In 1821, a man named William Hart dug the first natural gas well in the United States on the banks of Canadaway Creek in my home town of Fredonia, New York. The well was 27 feet deep, was excavated by hand using shovels, and its gas pipeline consisted of hollowed out logs sealed with tar and rags. Natural gas was soon transported to businesses and street lights in town. These lights frequently attracted travelers, often causing them to make a significant detour to see this new “wonder.” Expanding on Hart’s work, the Fredonia Gas Light Company was formed in 1858, becoming the first American natural gas company.

Gas lighting is thus an inexorable part of my personal history. But I’m even more interested in gaslighting.

In the 1938 play Gaslight, a murderous husband is intent on inducing instability in his wife in order to accommodate his venality. When she notices that he has dimmed the gaslights in their house, he tells her she is imagining things—that they are as bright as ever – as a way to get her to question her senses and her sanity. The British play became a classic 1944 American film from George Cukor, starring Ingrid Bergman as the heroine and Charles Boyer as her abusive spouse, out to convince her that reality is not what she perceives. In this sort of story, our most dangerous enemies are always those closest to us, masquerading as lovers and friends. Gaslight reminds us how uniquely terrifying it can be to mistrust the evidence of our senses and of what we know to be true.

Taking off from the film, “gaslighting“ in contemporary usage means a form of intimidation or psychological abuse whereby false information is systematically presented to the victim, causing him to doubt his own memory, perception or even his sanity. As in the movie, gaslighting is a hallmark of domestic abuse, but one can see its use and impact almost everywhere. I wrote much of this while in Washington, D.C., perhaps the world’s gaslighting capital.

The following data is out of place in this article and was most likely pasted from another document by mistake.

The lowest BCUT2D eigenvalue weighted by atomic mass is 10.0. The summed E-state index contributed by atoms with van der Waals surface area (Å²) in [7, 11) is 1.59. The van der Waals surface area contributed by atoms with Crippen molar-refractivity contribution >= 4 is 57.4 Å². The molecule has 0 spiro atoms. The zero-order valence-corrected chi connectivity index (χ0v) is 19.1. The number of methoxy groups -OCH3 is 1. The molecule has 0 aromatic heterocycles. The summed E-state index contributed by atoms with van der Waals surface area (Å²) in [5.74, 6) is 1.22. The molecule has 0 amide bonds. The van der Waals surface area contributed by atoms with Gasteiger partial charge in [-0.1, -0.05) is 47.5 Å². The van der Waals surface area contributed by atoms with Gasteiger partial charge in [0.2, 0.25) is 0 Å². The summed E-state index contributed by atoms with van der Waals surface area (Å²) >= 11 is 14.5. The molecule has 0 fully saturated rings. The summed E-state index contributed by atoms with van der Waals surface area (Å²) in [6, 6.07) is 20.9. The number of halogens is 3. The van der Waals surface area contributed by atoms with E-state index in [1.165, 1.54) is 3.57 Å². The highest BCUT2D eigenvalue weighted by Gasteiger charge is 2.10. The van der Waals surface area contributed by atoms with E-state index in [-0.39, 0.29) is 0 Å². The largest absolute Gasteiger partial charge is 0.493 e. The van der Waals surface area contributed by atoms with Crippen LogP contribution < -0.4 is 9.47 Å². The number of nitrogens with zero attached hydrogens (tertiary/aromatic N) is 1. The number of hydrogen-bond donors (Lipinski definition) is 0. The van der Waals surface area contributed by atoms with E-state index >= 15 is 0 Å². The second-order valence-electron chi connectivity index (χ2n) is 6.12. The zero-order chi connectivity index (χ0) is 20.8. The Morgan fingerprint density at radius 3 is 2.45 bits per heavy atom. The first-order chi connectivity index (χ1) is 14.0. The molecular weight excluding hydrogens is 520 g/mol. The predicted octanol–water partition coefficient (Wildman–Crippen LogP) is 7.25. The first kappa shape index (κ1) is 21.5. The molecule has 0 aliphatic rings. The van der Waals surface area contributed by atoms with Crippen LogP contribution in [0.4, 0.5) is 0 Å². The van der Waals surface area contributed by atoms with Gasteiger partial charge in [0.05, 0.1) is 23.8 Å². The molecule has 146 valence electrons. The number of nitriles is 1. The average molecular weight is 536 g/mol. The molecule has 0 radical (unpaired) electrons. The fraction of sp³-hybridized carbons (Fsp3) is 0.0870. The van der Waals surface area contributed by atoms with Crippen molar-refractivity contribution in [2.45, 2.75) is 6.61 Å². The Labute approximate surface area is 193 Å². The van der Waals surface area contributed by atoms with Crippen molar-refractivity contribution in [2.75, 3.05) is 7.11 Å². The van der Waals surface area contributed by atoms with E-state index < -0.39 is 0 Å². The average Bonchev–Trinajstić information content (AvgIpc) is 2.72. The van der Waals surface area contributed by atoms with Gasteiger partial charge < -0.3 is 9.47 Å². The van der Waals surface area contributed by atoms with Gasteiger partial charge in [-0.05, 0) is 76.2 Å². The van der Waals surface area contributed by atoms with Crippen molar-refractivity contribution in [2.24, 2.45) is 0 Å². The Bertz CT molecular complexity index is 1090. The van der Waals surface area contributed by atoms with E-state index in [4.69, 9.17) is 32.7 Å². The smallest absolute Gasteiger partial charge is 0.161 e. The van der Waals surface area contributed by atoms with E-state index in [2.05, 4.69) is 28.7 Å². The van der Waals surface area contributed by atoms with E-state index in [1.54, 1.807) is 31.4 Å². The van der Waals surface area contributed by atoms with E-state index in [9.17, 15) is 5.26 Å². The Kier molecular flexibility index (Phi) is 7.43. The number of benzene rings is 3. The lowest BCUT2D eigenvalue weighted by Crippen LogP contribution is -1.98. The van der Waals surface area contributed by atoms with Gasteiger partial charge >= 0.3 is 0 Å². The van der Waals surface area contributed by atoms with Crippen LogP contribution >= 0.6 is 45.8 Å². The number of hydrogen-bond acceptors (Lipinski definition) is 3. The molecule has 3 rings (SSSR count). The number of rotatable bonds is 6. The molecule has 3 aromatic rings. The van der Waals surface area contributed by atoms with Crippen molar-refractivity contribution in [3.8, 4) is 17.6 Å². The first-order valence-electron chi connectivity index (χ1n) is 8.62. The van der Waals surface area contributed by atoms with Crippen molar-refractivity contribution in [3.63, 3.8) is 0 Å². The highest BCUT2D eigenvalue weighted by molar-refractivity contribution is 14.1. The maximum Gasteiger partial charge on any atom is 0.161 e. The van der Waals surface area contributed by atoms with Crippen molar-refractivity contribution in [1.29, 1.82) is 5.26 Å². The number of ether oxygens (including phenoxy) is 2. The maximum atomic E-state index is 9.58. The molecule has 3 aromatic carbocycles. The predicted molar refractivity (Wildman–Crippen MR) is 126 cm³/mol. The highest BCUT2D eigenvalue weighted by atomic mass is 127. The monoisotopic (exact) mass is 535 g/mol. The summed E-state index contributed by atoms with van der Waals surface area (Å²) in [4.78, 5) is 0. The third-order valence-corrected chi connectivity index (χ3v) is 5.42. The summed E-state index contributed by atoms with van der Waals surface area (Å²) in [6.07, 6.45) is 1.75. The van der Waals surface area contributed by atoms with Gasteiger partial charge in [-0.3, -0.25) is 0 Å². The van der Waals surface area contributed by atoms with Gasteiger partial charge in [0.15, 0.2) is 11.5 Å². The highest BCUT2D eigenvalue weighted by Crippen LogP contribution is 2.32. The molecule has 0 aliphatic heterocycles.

In the investment management world, the overarching priority for the vast majority of money managers is to gather assets and revenues and only peripherally to provide quality performance for investors. Gaslighting is routinely used to try to obscure those priorities and to convince investors that, despite the reality of what they see, investing in product X or with firm y is a smashing good idea.  Continue reading

Here We Go Again: Forecasting Follies 2016

Forecast 2

Image from xkcd

In a great scene from the classic film, The Wizard of Oz, Dorothy and her friends have — after some difficulty and fanfare — obtained an audience with “the great and powerful Oz.” When, during that audience, Dorothy’s dog Toto pulls back a curtain to reveal that Oz is nothing like what he purports to be, Oz bellows, “Pay no attention to that man behind the curtain,” in an unsuccessful effort to get his guests to focus their attention elsewhere.